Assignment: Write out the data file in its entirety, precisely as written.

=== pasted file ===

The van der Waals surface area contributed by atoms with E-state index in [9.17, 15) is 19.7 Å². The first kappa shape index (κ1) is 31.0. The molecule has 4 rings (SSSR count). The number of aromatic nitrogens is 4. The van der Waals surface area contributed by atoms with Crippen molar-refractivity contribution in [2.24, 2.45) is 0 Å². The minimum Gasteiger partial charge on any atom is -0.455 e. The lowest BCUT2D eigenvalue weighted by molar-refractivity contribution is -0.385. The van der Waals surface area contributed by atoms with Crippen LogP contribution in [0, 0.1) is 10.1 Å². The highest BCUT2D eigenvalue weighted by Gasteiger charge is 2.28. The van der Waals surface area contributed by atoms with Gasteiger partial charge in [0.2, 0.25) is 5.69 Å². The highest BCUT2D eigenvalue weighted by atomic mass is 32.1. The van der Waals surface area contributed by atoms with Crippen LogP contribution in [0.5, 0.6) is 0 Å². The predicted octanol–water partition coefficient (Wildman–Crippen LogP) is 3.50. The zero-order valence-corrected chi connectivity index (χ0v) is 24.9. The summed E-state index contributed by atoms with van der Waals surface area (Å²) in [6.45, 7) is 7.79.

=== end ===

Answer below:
The van der Waals surface area contributed by atoms with E-state index in [9.17, 15) is 19.7 Å². The first kappa shape index (κ1) is 31.0. The molecule has 4 rings (SSSR count). The number of aromatic nitrogens is 4. The van der Waals surface area contributed by atoms with Crippen molar-refractivity contribution in [2.24, 2.45) is 0 Å². The minimum Gasteiger partial charge on any atom is -0.455 e. The lowest BCUT2D eigenvalue weighted by molar-refractivity contribution is -0.385. The van der Waals surface area contributed by atoms with Crippen LogP contribution in [0, 0.1) is 10.1 Å². The highest BCUT2D eigenvalue weighted by Gasteiger charge is 2.28. The van der Waals surface area contributed by atoms with Gasteiger partial charge in [0.2, 0.25) is 5.69 Å². The highest BCUT2D eigenvalue weighted by atomic mass is 32.1. The van der Waals surface area contributed by atoms with Crippen LogP contribution in [0.5, 0.6) is 0 Å². The predicted octanol–water partition coefficient (Wildman–Crippen LogP) is 3.50. The zero-order valence-corrected chi connectivity index (χ0v) is 24.9. The summed E-state index contributed by atoms with van der Waals surface area (Å²) in [6.45, 7) is 7.79.